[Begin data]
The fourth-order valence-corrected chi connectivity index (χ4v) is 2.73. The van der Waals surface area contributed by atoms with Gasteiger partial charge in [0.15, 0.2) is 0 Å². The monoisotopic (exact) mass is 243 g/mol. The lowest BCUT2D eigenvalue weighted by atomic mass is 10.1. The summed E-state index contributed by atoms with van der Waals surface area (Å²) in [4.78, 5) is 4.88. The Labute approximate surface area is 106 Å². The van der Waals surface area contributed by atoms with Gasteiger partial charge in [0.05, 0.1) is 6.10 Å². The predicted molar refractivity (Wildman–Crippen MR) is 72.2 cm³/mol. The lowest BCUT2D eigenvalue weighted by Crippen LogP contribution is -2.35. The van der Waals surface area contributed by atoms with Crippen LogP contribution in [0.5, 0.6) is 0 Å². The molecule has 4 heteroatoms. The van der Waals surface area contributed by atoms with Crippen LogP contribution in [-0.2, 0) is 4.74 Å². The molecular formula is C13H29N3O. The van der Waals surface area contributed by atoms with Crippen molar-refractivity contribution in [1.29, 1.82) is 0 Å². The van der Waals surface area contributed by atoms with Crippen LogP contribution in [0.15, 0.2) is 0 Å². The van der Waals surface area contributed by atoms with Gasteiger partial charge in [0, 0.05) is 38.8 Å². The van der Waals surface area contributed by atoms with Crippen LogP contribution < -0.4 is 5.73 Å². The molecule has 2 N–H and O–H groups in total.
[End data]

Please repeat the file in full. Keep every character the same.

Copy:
The fourth-order valence-corrected chi connectivity index (χ4v) is 2.73. The van der Waals surface area contributed by atoms with Gasteiger partial charge in [0.15, 0.2) is 0 Å². The monoisotopic (exact) mass is 243 g/mol. The lowest BCUT2D eigenvalue weighted by atomic mass is 10.1. The summed E-state index contributed by atoms with van der Waals surface area (Å²) in [4.78, 5) is 4.88. The Labute approximate surface area is 106 Å². The van der Waals surface area contributed by atoms with Gasteiger partial charge in [0.05, 0.1) is 6.10 Å². The predicted molar refractivity (Wildman–Crippen MR) is 72.2 cm³/mol. The lowest BCUT2D eigenvalue weighted by Crippen LogP contribution is -2.35. The van der Waals surface area contributed by atoms with Crippen LogP contribution in [0.5, 0.6) is 0 Å². The molecule has 4 heteroatoms. The van der Waals surface area contributed by atoms with Crippen LogP contribution in [-0.2, 0) is 4.74 Å². The molecular formula is C13H29N3O. The van der Waals surface area contributed by atoms with Crippen molar-refractivity contribution in [1.29, 1.82) is 0 Å². The van der Waals surface area contributed by atoms with Crippen LogP contribution in [0.15, 0.2) is 0 Å². The van der Waals surface area contributed by atoms with Gasteiger partial charge in [0, 0.05) is 38.8 Å². The van der Waals surface area contributed by atoms with Crippen LogP contribution < -0.4 is 5.73 Å². The molecule has 2 N–H and O–H groups in total.